Wednesday, June 22, 2005

Always an Accident Somewhere

Nice day, Monday. Took my son to the university with me and on the way we witnessed two small accidents, of the kind that happen every minute on The Beautiful Island. The accidents occurred within a 200 meter stretch of the same road in Wufeng that winds along the base of the mountains of there, connecting houses, factories, warehouses, and ultimately, Chaoyang University.

The first accident was almost a stereotype: an old man on motorcycle hits large expensive car.


The second accident was opaque to me when I first saw it. Couldn't figure out why it happened. Looking at the picture, I realized he must have been going fairly fast when he hit the pole, which is why he bounced into the road at that funny angle.


The passenger of the second car was walking up and down the road, banging on windows, asking if anyone knew the number of the tow truck....

Why does Taiwan have so many accidents? One reason is, of course, land use laws. Another is the lack of police enforcement of the law, except on the highways, where the police do a pretty good job. Awful driver's training, and indifference to the needs of others, are additional explanatory factors. Yet another reason, though, is the problem of rewarding behavior that is then repeated...

A couple of years ago I went out to eat with a friend, Charles, who, like me, has a daughter in the local school system. Charles brought along an assignment from school. The question discussed a young man who was studying at home for an important test. The people next door were playing music loudly, and the lad couldn't study. Should I call the police? he suggested to his father. Dad berated him for being impolite.

In most of our home cultures, to impose on others is an impoliteness. But in Taiwan, politeness runs in the other direction: when someone else imposes on you, you're supposed to give way. That's politeness. Probably everyone here has noticed the incredible difficulty that Taiwanese have in saying "no." Their definition of politeness is different than ours, and the result is the incredible tolerance they have for foreigners.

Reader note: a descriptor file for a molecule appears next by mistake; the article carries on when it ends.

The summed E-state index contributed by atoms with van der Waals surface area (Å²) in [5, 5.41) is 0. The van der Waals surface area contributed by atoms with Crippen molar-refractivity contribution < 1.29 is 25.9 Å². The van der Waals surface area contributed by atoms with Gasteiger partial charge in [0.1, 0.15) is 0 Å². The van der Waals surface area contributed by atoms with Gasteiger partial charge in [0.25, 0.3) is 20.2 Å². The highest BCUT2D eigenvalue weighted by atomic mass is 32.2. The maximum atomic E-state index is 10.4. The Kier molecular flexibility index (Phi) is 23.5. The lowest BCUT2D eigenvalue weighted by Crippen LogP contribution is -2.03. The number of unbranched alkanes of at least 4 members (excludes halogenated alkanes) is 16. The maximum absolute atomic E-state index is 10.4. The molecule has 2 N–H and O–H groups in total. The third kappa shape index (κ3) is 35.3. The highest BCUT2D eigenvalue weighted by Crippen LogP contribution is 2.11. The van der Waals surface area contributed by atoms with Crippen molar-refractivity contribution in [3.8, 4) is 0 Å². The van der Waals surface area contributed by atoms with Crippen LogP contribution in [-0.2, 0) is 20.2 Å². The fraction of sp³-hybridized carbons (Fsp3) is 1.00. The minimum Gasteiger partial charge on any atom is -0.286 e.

On the roads, though, it simply encourages lawlessness. Everyone drives knows the daily frustration of waiting patiently in a line of vehicles for a light or an exit, while some jerk passes the entire line and squeezes in at the front. Incredibly, someone always lets them in. Every day we see similar impositions on the politeness of others on the roads. And we've all said to ourselves: that behavior would never be tolerated at home. Somebody would certainly abuse the perp. Not here in Taiwan, where one must accept impositions. As we know, since that behavior is rewarded, it is repeated. And thus, it continues....

4 comments:

Red A said...

I was told by a professor that most fatal accidents involve 18 year olds hitting 82 year olds.

Now, since I know you aren't from California, I should let you know our slogan: Courtesy is contagious.

And they need stop signs here, bad.

Michael Turton said...

LOL. Think anyone would pay attention to stop signs?

Courtesy is contagious. Hasn't worked for me yet....so I find myself becoming more and more like them. Aaaaauuuggh!

Anonymous said...

I find driving in the States ... rather dull anymore...

--the former native driver

s.v. said...

I really think that driving is one of the few forms of true self-expression here in TW. It's a chance for the average "Taiwan people" to be creative and really let their inner asshole take over. I just imagine your average TW driver venting all their pent up hostility out on the road where they are relatively anonymous. At least I hope that's the case as the only other possible cause is utter stupidity.